Overfishing Is Pushing Coral Reef Sharks Toward Extinction, Study Finds
Reef sharks are the top predators in Caribbean reef communities and play a large role in maintaining the delicate balance of the reef environment’s food webs.
However, they are under threat from overfishing, as their meat and fins are highly valuable in international markets, according to WWF.
Each year, hundreds of reef sharks are killed or injured after being caught unintentionally as bycatch. They can also fall victim to ingesting or becoming entangled in marine debris such as plastic bags, bottles and cans.
“Sharks have a very vulnerable life history. They don’t reproduce very quickly, and so when you start to fish them out, they decline very quickly and recover very slowly,” Colin Simpfendorfer, lead author of the study and adjunct professor of marine and aquaculture science at James Cook University in Australia, told Mongabay.
The coral reef habitat of reef sharks and other marine animals is becoming increasingly degraded and destroyed by coastal pollution and development.
The study, “Widespread diversity deficits of coral reef sharks and rays,” was published in the journal Science.
Reef sharks act as managers of the coral reef marine ecosystem, which is relied on by hundreds of millions of people, reported AFP.
For the study, more than 22,000 hours of footage was collected by the researchers from coral reefs across the Middle East, Africa, Australasia, Asia and the Americas.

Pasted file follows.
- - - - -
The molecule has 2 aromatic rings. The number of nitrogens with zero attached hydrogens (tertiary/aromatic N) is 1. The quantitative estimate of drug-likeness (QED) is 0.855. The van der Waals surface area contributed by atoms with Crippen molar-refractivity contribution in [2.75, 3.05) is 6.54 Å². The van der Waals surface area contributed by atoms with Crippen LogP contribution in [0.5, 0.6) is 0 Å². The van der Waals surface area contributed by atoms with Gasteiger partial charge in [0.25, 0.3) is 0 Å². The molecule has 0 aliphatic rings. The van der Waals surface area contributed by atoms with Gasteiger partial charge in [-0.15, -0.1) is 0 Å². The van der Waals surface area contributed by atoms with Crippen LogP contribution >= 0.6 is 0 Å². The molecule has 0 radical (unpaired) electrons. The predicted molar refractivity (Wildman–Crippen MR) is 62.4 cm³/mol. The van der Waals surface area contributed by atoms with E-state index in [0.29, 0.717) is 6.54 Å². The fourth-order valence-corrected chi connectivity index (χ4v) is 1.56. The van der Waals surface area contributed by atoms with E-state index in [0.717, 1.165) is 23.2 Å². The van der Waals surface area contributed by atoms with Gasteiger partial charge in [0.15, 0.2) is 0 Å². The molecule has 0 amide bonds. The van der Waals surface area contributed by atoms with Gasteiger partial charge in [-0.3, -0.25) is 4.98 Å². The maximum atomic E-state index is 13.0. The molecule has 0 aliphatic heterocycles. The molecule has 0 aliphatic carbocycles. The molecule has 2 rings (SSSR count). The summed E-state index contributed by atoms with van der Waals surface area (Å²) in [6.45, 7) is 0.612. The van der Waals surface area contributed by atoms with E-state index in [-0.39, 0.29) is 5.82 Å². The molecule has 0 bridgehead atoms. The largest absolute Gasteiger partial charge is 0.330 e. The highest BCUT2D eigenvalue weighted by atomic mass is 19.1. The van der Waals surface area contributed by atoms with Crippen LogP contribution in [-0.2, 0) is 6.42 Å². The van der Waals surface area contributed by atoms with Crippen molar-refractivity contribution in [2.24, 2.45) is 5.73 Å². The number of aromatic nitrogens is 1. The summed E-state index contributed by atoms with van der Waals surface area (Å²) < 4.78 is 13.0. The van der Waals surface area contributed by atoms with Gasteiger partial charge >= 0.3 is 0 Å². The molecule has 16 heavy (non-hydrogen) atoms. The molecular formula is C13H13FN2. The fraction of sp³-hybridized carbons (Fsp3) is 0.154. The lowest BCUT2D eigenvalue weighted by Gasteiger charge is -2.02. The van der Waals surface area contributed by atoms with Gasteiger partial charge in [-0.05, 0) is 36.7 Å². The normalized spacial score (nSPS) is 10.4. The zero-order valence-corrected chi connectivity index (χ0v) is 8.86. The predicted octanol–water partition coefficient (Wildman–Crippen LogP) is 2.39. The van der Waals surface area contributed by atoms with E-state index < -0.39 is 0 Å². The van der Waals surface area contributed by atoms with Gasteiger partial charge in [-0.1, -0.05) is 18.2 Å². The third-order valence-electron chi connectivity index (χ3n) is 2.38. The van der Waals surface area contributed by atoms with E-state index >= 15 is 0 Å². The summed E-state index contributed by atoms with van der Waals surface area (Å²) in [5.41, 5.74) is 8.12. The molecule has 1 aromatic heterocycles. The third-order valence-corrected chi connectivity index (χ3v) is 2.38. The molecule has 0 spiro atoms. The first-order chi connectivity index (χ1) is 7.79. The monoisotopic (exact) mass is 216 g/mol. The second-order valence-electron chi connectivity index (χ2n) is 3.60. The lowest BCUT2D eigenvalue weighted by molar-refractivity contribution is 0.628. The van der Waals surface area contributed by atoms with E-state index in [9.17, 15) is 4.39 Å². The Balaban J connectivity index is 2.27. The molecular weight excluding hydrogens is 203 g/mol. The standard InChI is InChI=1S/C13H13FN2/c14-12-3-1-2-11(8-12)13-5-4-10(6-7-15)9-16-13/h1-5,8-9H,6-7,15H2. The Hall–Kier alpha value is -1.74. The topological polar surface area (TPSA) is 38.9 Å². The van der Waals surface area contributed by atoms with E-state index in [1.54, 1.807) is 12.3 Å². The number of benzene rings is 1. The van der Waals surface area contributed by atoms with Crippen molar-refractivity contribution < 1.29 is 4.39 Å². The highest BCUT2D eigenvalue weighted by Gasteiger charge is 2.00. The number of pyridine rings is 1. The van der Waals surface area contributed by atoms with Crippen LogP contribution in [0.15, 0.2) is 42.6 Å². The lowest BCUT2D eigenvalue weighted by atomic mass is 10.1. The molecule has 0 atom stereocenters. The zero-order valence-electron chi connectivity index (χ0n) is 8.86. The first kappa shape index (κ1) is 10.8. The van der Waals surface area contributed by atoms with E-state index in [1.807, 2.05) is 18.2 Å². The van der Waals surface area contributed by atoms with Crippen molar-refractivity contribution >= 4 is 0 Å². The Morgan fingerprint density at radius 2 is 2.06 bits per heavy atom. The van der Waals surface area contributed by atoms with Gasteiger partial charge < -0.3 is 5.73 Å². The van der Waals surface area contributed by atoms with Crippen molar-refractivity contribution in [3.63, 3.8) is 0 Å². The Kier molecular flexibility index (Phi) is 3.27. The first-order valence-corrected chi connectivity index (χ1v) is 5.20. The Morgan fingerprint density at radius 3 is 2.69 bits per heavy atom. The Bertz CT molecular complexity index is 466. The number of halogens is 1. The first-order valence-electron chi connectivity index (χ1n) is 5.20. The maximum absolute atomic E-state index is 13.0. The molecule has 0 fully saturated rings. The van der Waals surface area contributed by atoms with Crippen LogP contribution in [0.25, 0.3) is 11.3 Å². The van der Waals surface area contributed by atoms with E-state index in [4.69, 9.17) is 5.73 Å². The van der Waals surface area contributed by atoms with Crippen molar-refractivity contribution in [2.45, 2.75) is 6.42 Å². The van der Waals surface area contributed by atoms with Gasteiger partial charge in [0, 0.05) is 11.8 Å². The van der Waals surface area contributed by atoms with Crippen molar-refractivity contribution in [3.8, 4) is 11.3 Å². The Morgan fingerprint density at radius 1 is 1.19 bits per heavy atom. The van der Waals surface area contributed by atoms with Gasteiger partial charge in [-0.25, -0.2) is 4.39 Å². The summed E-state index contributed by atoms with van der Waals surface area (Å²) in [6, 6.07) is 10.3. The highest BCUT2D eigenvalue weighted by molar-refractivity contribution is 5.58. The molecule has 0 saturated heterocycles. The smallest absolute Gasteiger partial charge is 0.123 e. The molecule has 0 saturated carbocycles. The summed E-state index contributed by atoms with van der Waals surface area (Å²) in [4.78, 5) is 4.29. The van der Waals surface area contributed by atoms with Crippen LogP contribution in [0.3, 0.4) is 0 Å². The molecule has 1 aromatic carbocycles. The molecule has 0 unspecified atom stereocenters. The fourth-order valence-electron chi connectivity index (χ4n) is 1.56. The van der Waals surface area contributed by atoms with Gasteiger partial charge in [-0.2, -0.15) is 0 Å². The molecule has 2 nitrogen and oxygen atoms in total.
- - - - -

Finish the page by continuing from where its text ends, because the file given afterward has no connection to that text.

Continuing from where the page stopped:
The scientists found that, of the most common reef shark species, five of them — blacktip reef, whitetip reef, Caribbean reef, gray reef and nurse — had declined by 60 to 73 percent.
The team of more than 100 scientists derived the depletion data from a computer model estimating how many sharks there would have been without human influences.
In 14 percent of reefs where sharks had previously been documented, there were no longer any to be found.
Simpfendorfer told AFP that before the study the sharks weren’t believed to be doing badly.
“But when you sat down and looked at the overall results, it was quite stunning,” Simpfendorfer said.
Simpfendorfer pointed out that the biggest factor in the sharks’ decline was overfishing, both through intentional targeting of the species for their meat and fins and unintentional bycatch, AFP reported.
Loss of reef sharks results in ripple effects for the entire food chain. As the numbers of their prey increase, the species on the next rung down decreases and on down the chain. These disruptions can have unforeseen effects on human food security.
For the study, the researchers baited remote underwater cameras with oily fish to attract and observe the sharks.
They surveyed a total of 391 reefs in 67 countries and territories with 22,756 cameras, accumulating three years of video footage.
The findings showed that reefs with more robust populations of reef sharks had a tendency to be in high-income nations with stricter regulations and more democratic participation.
The research did find “hope spots” in developing countries, like Lighthouse Reef in Belize and Sipadan Island in Malaysia.
“In and around them, things are fairly depleted—but in those areas where you have strong MPAs (marine protected areas) and really good ways to enforce them, you have robust shark populations,” Mike Heithaus, co-author of the study and executive dean of the College of Arts, Sciences & Education at Florida International University, told AFP.
Heithaus said this showed there was hope for heavily depleted areas being repopulated as long as there was a source population of reef sharks and precise management programs were adhered to.
“People need healthy coral reefs,” said Heithaus, as Mongabay reported. “We are seeing that when sharks disappear, that causes other changes in these ecosystems. Keeping shark populations healthy, or rebuilding them, is important for maintaining their roles for healthy reefs.”